Part 1: Agile is much more about the way you think than any specific process or framework or tool, says Richard Scott-Will-Harknett
Anyone with children will probably recognise the call from the back of the car: “Are we nearly there yet?”. It’s as painful to hear as you’re driving along as it is understandable. A young child has no real concept of journey length or the markers along the way that set out where you are. As the driver, you just need to know that you are heading in the right direction and you won’t run out of fuel. Do you really need to know much else?
What does this tell us about organisations that want some sort of assessment or scale to be marked against in terms of their Agile adoption? When seen in this light, I think it can show a natural desire for clarity/certainty from management that has recently started on their Agile journey and doesn't really know what to expect.
However, as a full-time Agile coach, my view is that it doesn't matter at all ‘how Agile’ you are as an organisation. In many respects, it is the wrong question to be asking. In response to such a question, my reply tends to be:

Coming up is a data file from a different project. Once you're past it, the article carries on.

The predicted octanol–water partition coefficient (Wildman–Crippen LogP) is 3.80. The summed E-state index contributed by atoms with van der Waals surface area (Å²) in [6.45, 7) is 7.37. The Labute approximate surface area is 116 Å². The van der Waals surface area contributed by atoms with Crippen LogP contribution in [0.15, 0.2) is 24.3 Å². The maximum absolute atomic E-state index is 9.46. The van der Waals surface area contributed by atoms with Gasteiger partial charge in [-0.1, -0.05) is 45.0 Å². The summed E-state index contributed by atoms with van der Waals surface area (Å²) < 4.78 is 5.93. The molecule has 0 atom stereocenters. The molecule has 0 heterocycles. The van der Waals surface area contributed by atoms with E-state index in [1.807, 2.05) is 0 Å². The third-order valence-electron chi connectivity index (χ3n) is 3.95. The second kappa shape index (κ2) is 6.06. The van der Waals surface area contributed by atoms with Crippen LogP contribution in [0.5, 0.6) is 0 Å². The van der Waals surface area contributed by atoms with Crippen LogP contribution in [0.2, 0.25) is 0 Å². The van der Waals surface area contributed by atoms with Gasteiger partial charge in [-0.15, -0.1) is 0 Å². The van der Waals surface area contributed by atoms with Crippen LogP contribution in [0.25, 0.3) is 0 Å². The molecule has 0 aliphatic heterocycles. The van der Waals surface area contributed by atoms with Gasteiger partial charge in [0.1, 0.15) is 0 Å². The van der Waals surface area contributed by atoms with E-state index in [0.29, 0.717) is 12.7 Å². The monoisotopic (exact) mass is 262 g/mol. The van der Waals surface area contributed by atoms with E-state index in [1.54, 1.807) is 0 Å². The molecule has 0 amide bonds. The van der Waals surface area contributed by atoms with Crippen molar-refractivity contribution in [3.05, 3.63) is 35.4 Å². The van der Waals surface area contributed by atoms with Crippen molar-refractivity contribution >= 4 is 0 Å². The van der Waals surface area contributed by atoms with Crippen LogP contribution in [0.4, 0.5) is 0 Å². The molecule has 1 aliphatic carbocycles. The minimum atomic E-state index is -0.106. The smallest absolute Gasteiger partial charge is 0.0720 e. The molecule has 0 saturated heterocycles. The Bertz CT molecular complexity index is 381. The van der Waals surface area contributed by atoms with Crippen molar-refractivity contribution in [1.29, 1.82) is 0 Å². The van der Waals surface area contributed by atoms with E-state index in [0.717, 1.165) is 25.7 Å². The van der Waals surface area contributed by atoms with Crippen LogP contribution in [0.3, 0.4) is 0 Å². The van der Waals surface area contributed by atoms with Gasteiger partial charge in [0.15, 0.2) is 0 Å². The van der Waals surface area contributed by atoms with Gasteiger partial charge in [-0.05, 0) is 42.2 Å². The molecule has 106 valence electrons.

- Are all of your customers delighted with your products/deliveries?
- Are you content with your level of quality and time from concept inception to product/project delivery where you deliver/get value?
- Do your teams have high morale; are your staff levels of engagement high and your staff churn low?
- Is the level of innovation higher than it used to be and are new ideas for improvements often coming from all directions?
- Are your management team and organisational processes aligned to do all they can to just support the teams in being productive and not add overheads?
- Are you able to react quickly and easily to changing demands in the market, can you out-manoeuvre your competition?
If the answer to any of these questions is anything other than a resounding “Yes!”, then there may be something for us to talk about. Equally, if the answers really are all “Yes”, then that’s fantastic! Perhaps you should start to share what you are doing with other Kiwi businesses – I’d give up my time for free to come and study you. The key point is that any one organisation’s agility is context-dependent to their specific circumstances. The use of some scale will not help you very much at all. If I say you are a 6.8, what use is that?
Agile is much more about the way you think than it is about any specific process or framework or tool. It’s about the values you hold, the principles that support those values and the way you act as a result of those values and principles.
So are we nearly there yet? I don't know. Take a look at the Agile Manifesto and tell me how much your people live and breathe those four value statements and the 12 principles that support them. What are your answers to the questions above?
Now tell me, do we have something to talk about?